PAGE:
So, I had this plan to try to eliminate bread from my diet over the next few weeks, or at least really cut back on it. Next to ice cream, freshly baked bread, spread with a little bit of European-style salted butter, is my biggest food-related weakness. Well, that plan has just been postponed. Something possessed me to try a very interesting looking recipe, which I had torn from the pages of my latest Williams-Sonoma catalog, for a knead-free rustic lemon-rosemary bread. What's worse is that I decided to make this irresistible-looking recipe during the week that Eric , who I can usually count on to polish off the majority of a loaf in one sitting, is overseas. Oh well, at least I have the dogs to share it with.....
Very important: This recipe needs to be started the day before you plan to eat it. The dough must sit for at least 12 hours, possibly more, during its first rising. Because the recipe only contains ¼-teaspoon of yeast, it takes awhile to grow to the correct size. I just wouldn't want you to be disappointed if you started this recipe with plans to serve it the same day and then realized that you couldn't--that's always a bummer.
The directions for this recipe couldn't be any easier and this would be a great "starter" bread baking experience. You don't need to worry about over or under-kneading, and the ingredients are things that most people have on hand in their pantries. Baking the loaf in a hot, covered, cast-iron pot results in a crisp and golden exterior and a soft, slightly chewy interior. The lemon and rosemary make it extra fragrant, and I just know that it won't last long. I guess I'll just eliminate ice cream instead! Here are a few extra tips for this bakeshop-worthy bread:
- Feel free to substitute whole grain flour for a portion or all of the white flour. You may need to add a few tablespoons of extra water to achieve the desired tacky texture after mixing.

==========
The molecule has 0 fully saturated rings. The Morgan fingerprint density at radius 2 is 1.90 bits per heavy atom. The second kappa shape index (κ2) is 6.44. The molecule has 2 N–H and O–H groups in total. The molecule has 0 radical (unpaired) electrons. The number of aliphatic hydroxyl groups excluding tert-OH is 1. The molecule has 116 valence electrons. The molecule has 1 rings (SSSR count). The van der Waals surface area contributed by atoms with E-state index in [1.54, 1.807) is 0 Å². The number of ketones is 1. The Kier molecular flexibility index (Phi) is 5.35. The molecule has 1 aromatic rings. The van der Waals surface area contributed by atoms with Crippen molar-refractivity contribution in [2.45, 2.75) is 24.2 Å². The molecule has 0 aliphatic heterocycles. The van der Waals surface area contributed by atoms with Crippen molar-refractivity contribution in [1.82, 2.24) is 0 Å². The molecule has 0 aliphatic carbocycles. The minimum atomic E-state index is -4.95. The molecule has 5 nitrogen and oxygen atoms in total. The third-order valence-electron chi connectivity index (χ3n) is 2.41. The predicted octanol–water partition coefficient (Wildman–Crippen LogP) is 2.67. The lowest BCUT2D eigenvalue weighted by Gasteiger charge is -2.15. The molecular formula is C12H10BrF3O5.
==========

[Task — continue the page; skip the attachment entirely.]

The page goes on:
- Try mixing up the flavorings in the recipe. Instead of rosemary, use fresh or dried thyme or Italian seasonings, and mix in some chopped sun-dried tomatoes or black olives. Add some raisins and chopped, lightly toasted walnuts. Substitute orange zest for the lemon zest and mix in some dried cranberries and pecans.
- This recipe calls for active dry yeast, as opposed to rapid rise yeast. Be sure to check that you are adding the former to the mixture or the rising time will be incorrect.
- If you don't have a round cast-iron pan, then you can place the dough in a round cake pan to help shape it as it bakes. You can also bake it in a large loaf pan or "free form", without a pan.
- The bread it best eaten within a day of baking, but it will keep for 2-3 days, tightly wrapped, at room temperature.
"No Need to Knead" Lemon-Rosemary Bread
Makes 1 loaf
3 cups flour
¼ teaspoon active dry yeast
2 teaspoons salt
2 teaspoons chopped fresh rosemary
Zest of one lemon
In the bowl of an electric mixer fitted with the dough hook, combine the flour, yeast, salt, rosemary, and lemon zest. Add 1 ⅝ cup water, and stir until blended (dough will be sticky). Cover with plastic wrap and let the dough rise at room temperature, 70F degrees, until the surface is dotted with bubbles, 12-18 hours.
Place the dough on a lightly floured surface and sprinkle with flour. Fold the dough over itself once or twice, cover loosely with plastic wrap, and let rest 15 minutes.
Using very little flour, shape the dough into a ball. Generously coat a smooth cotton towel with cornmeal. Put the dough, seam side down, on the towel; dust with more cornmeal. Cover with another towel and let rise until the dough is more than double in size and does not readily spring back when poked with a finger, about 2 hours.
At least 30 minutes before the dough is ready, put a 2 ¾ cast-iron pot in the oven and preheat the oven to 450F degrees. Remove the pot from the oven. Slide your hand under the towel and turn the dough over, seam side up, into the pot. Cover with the lid and bake for 30 minutes. Uncover and bake until the loaf is browned, 15-30 minutes more. Set the pot on a wire rack and cool for 10 minutes. Using oven mitts, gently turn the pot on the side and release the bread.